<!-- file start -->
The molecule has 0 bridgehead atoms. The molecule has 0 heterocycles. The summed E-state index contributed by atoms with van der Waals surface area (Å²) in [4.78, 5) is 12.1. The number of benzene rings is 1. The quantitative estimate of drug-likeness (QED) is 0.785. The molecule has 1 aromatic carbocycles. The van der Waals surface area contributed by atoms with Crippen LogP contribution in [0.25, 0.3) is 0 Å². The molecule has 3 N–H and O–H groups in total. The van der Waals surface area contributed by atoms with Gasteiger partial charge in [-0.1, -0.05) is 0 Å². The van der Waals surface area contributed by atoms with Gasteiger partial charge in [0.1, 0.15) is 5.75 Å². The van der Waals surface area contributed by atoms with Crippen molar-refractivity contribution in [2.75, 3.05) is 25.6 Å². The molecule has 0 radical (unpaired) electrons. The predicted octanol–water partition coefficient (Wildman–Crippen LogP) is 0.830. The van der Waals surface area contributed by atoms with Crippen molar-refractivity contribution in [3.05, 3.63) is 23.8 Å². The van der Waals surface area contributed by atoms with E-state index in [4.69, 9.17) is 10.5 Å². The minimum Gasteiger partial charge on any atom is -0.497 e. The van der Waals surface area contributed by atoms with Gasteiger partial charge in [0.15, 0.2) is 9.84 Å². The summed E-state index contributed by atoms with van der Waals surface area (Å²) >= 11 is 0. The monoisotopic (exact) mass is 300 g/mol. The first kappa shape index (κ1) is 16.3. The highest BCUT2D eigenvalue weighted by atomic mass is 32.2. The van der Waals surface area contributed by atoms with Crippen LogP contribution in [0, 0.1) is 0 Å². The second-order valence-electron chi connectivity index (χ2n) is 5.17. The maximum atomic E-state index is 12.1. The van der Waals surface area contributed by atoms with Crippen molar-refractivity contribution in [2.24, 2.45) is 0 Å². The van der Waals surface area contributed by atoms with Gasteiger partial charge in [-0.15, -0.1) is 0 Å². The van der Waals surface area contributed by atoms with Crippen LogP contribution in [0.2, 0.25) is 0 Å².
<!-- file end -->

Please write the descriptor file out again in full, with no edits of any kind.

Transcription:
The molecule has 0 bridgehead atoms. The molecule has 0 heterocycles. The summed E-state index contributed by atoms with van der Waals surface area (Å²) in [4.78, 5) is 12.1. The number of benzene rings is 1. The quantitative estimate of drug-likeness (QED) is 0.785. The molecule has 1 aromatic carbocycles. The van der Waals surface area contributed by atoms with Crippen LogP contribution in [0.25, 0.3) is 0 Å². The molecule has 3 N–H and O–H groups in total. The van der Waals surface area contributed by atoms with Gasteiger partial charge in [-0.1, -0.05) is 0 Å². The van der Waals surface area contributed by atoms with Gasteiger partial charge in [0.1, 0.15) is 5.75 Å². The van der Waals surface area contributed by atoms with Crippen molar-refractivity contribution in [2.75, 3.05) is 25.6 Å². The molecule has 0 radical (unpaired) electrons. The predicted octanol–water partition coefficient (Wildman–Crippen LogP) is 0.830. The van der Waals surface area contributed by atoms with Crippen molar-refractivity contribution in [3.05, 3.63) is 23.8 Å². The van der Waals surface area contributed by atoms with E-state index in [4.69, 9.17) is 10.5 Å². The minimum Gasteiger partial charge on any atom is -0.497 e. The van der Waals surface area contributed by atoms with Gasteiger partial charge in [0.15, 0.2) is 9.84 Å². The summed E-state index contributed by atoms with van der Waals surface area (Å²) >= 11 is 0. The monoisotopic (exact) mass is 300 g/mol. The first kappa shape index (κ1) is 16.3. The highest BCUT2D eigenvalue weighted by atomic mass is 32.2. The van der Waals surface area contributed by atoms with Crippen LogP contribution in [0, 0.1) is 0 Å². The second-order valence-electron chi connectivity index (χ2n) is 5.17. The maximum atomic E-state index is 12.1. The van der Waals surface area contributed by atoms with Crippen molar-refractivity contribution in [2.24, 2.45) is 0 Å². The van der Waals surface area contributed by atoms with Gasteiger partial charge in [-0.15, -0.1) is 0 Å². The van der Waals surface area contributed by atoms with Crippen LogP contribution in [0.2, 0.25) is 0 Å².